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  1. T Marrs

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    Edited by: Flanagan and Jones (Pp 325; £39.99) 2001. Andover: Taylor & Francis. ISBN 0 748 40965 3

    This very welcome book on antidotes by Flanagan and Jones from Guy's and St Thomas' NHS Trust is a paperback, but fairly comprehensive text, on antidotes. It includes a chapter on chemical warfare agents by myself and Bob Maynard, on which I will not comment, except to say that, sadly, this chapter may prove a selling point at this time.

    Chapter 1 is a general introduction, with fascinating sections on the mechanism of action of antidotes and their history and development from ancient times. I had not realised how much time nineteenth century doctors spent on painters' colic (lead poisoning). Also in this chapter is a list of obsolete antidotes.

    Thereafter the book assumes a more systematic character, starting with the treatment of metal poisoning. However, as shown by the section on lead poisoning, the book is not a simple compendium of antidotes (as the title suggests) and the treatment of the various types of lead intoxication, including low level exposure, is discussed. The next two chapters discuss, respectively, immunotherapy and metabolic antidotes. Chapter 5 (pharmacological antidotes) covers the various antidotes acting at characterised receptors and includes discussion of the oxime cholinesterase reactivators. Chapter 6 comprises an interesting discussion of carbon monoxide, cyanide, and hydrogen sulphide antidotes; the number of cyanide antidotes around the world attests to the lack of agreed protocols for the comparison of antidotes. The last chapters deal with paraquat and interferences with toxicological analyses. The book is good value for money at £40.00.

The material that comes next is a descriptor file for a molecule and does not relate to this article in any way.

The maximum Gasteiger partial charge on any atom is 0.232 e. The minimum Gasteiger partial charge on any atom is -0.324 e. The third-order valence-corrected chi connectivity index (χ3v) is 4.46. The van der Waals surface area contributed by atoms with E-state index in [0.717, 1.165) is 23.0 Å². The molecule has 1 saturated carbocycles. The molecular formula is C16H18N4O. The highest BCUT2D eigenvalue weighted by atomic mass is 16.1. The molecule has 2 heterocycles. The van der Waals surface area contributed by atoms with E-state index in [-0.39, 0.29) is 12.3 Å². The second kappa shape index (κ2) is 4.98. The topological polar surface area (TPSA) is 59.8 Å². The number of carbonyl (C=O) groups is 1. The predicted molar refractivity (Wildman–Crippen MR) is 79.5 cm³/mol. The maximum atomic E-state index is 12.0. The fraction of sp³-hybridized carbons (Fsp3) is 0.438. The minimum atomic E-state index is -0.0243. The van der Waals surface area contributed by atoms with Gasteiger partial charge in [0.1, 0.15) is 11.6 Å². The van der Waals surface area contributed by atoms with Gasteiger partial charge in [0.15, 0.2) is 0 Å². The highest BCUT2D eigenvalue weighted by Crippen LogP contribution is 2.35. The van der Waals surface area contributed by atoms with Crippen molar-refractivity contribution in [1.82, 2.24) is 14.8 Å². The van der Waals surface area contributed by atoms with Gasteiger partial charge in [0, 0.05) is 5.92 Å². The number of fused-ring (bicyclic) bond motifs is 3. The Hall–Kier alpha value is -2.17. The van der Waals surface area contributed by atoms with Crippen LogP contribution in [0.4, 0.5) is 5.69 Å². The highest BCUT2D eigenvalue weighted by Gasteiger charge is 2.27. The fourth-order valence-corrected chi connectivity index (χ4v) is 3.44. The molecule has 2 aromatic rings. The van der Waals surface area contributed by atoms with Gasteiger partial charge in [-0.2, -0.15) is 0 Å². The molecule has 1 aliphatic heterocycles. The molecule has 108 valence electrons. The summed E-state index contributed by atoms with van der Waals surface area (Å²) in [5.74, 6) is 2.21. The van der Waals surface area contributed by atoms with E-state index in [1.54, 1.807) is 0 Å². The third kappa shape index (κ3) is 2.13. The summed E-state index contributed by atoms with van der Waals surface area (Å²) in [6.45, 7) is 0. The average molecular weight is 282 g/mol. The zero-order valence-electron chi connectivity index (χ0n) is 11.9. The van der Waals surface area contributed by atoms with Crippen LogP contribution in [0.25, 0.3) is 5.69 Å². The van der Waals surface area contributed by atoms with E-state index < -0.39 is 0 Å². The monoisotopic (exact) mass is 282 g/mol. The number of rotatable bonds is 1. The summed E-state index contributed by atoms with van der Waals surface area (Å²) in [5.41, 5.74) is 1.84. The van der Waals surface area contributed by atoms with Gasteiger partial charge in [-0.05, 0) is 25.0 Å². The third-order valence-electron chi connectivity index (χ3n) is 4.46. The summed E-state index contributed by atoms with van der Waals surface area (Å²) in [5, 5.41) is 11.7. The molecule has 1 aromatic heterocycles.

This is not an encyclopaedic book, but it is full of material for the clinician. Unusually, it is extremely chemically literate, with CAS numbers and chemical formulae. It will be invaluable to pharmacologists, health professionals interested in toxicology, and occupational health physicians.